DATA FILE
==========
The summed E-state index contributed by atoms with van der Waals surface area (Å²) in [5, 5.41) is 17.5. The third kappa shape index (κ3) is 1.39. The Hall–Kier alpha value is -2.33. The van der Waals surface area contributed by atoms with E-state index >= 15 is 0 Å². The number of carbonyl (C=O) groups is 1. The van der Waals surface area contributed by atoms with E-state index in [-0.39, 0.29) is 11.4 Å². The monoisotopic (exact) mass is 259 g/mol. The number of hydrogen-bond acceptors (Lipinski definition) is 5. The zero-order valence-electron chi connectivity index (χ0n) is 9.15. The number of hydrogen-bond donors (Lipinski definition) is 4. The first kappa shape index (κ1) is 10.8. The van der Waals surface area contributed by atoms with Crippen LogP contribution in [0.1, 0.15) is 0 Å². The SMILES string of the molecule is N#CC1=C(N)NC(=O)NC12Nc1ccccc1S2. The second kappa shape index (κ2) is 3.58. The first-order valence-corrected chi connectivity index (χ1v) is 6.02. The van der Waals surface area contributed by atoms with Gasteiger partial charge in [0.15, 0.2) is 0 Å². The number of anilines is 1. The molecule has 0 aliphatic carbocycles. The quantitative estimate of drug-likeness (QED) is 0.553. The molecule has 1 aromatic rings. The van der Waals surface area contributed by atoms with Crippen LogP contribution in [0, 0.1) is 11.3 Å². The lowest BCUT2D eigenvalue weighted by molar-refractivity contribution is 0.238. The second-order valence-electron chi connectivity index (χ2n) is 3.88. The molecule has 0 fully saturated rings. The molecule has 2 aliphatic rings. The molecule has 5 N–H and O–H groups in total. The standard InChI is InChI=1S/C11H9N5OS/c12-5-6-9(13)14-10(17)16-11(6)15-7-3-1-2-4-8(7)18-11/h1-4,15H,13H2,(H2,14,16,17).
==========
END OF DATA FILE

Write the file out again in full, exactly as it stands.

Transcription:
The summed E-state index contributed by atoms with van der Waals surface area (Å²) in [5, 5.41) is 17.5. The third kappa shape index (κ3) is 1.39. The Hall–Kier alpha value is -2.33. The van der Waals surface area contributed by atoms with E-state index >= 15 is 0 Å². The number of carbonyl (C=O) groups is 1. The van der Waals surface area contributed by atoms with E-state index in [-0.39, 0.29) is 11.4 Å². The monoisotopic (exact) mass is 259 g/mol. The number of hydrogen-bond acceptors (Lipinski definition) is 5. The zero-order valence-electron chi connectivity index (χ0n) is 9.15. The number of hydrogen-bond donors (Lipinski definition) is 4. The first kappa shape index (κ1) is 10.8. The van der Waals surface area contributed by atoms with Crippen LogP contribution in [0.1, 0.15) is 0 Å². The SMILES string of the molecule is N#CC1=C(N)NC(=O)NC12Nc1ccccc1S2. The second kappa shape index (κ2) is 3.58. The first-order valence-corrected chi connectivity index (χ1v) is 6.02. The van der Waals surface area contributed by atoms with Gasteiger partial charge in [0.15, 0.2) is 0 Å². The number of anilines is 1. The molecule has 0 aliphatic carbocycles. The quantitative estimate of drug-likeness (QED) is 0.553. The molecule has 1 aromatic rings. The van der Waals surface area contributed by atoms with Crippen LogP contribution in [0, 0.1) is 11.3 Å². The lowest BCUT2D eigenvalue weighted by molar-refractivity contribution is 0.238. The second-order valence-electron chi connectivity index (χ2n) is 3.88. The molecule has 0 fully saturated rings. The molecule has 2 aliphatic rings. The molecule has 5 N–H and O–H groups in total. The standard InChI is InChI=1S/C11H9N5OS/c12-5-6-9(13)14-10(17)16-11(6)15-7-3-1-2-4-8(7)18-11/h1-4,15H,13H2,(H2,14,16,17).